A new water treatment on Earth could also help Mars explorers
Engineers at the University of California, Riverside have developed a catalyst to remove a dangerous chemical from water on Earth that could also make Martian soil safer for agriculture and help produce oxygen for human Mars explorers. The results were published in the Journal of the American Chemical Society.
Perchlorate occurs naturally in some soils on Earth, but is especially abundant in Martian soil. As a powerful oxidizer -- a substance capable of transferring negatively charged oxygen to another substance -- perchlorate is used in solid rocket fuel, fireworks, munitions, airbag initiators for vehicles, matches and signal flares. It is also a byproduct in some disinfectants and herbicides.
Because of its ubiquity in both soil and industrial goods, perchlorate is a common water contaminant that causes certain thyroid disorders. The chemical accumulates in plant tissues; a large amount of perchlorate found in Martian soil could make food grown there unsafe to eat, limiting the potential for human settlements. Perchlorate in Martian dust could also be hazardous to explorers. Current methods of removing perchlorate from water require harsh conditions or a multistep enzymatic process to lower the oxidation state of the chlorine element into the harmless chloride ion.
Researchers Changxu Ren and Jinyong Liu took inspiration from nature to reduce perchlorate in water at ambient pressure and temperature in one simple step. They noted that anaerobic microbes use molybdenum in their enzymes to reduce perchlorate and harvest energy in oxygen-starved environments.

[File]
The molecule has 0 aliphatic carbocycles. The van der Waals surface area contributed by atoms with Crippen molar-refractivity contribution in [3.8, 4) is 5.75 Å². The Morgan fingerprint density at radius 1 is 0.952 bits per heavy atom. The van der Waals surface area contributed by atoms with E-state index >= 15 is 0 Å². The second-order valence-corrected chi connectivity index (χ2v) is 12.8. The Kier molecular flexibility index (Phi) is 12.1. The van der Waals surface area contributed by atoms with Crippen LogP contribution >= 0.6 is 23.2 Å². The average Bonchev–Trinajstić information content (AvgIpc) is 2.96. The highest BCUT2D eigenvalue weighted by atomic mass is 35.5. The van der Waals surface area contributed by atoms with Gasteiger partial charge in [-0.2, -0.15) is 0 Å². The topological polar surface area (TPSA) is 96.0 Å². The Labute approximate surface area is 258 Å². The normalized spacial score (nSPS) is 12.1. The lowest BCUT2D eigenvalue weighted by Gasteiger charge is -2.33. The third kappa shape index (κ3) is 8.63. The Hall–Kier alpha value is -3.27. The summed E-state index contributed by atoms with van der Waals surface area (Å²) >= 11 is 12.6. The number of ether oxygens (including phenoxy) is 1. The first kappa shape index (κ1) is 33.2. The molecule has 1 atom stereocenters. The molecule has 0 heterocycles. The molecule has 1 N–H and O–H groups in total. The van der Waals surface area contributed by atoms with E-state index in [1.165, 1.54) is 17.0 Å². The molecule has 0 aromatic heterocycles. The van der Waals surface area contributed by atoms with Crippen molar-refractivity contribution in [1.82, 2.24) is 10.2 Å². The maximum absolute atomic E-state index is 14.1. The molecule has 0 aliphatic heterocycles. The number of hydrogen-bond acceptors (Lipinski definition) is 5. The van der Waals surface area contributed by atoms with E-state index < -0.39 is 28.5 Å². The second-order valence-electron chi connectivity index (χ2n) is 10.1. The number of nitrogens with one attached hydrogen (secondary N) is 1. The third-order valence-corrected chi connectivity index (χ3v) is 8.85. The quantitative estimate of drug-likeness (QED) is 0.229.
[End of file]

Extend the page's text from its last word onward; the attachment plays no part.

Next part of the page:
"Previous efforts to construct a chemical molybdenum catalyst for perchlorate reduction have not been successful," Liu said. "Many other metal catalysts either require harsh conditions or are not compatible with water."
The U.S. National Science Foundation-funded researchers emulated the complicated microbial perchlorate reduction process with a simplified approach. They found that mixing a common fertilizer called sodium molybdate, a common hydrogen-activating catalyst called palladium on carbon, and a common organic ligand called bipyridine to bind the molybdenum produced a powerful catalyst. This catalyst quickly and efficiently broke down the perchlorate in water using hydrogen gas at room temperature with no combustion involved.
"While NSF is focused on supporting new, innovative research such as this to help address the nation’s water needs, it is also a great example of the broader benefits to society resulting from basic water science supported by the agency’s Environmental Engineering Program," said Karl Rockne, a program director in NSF’s Directorate for Engineering.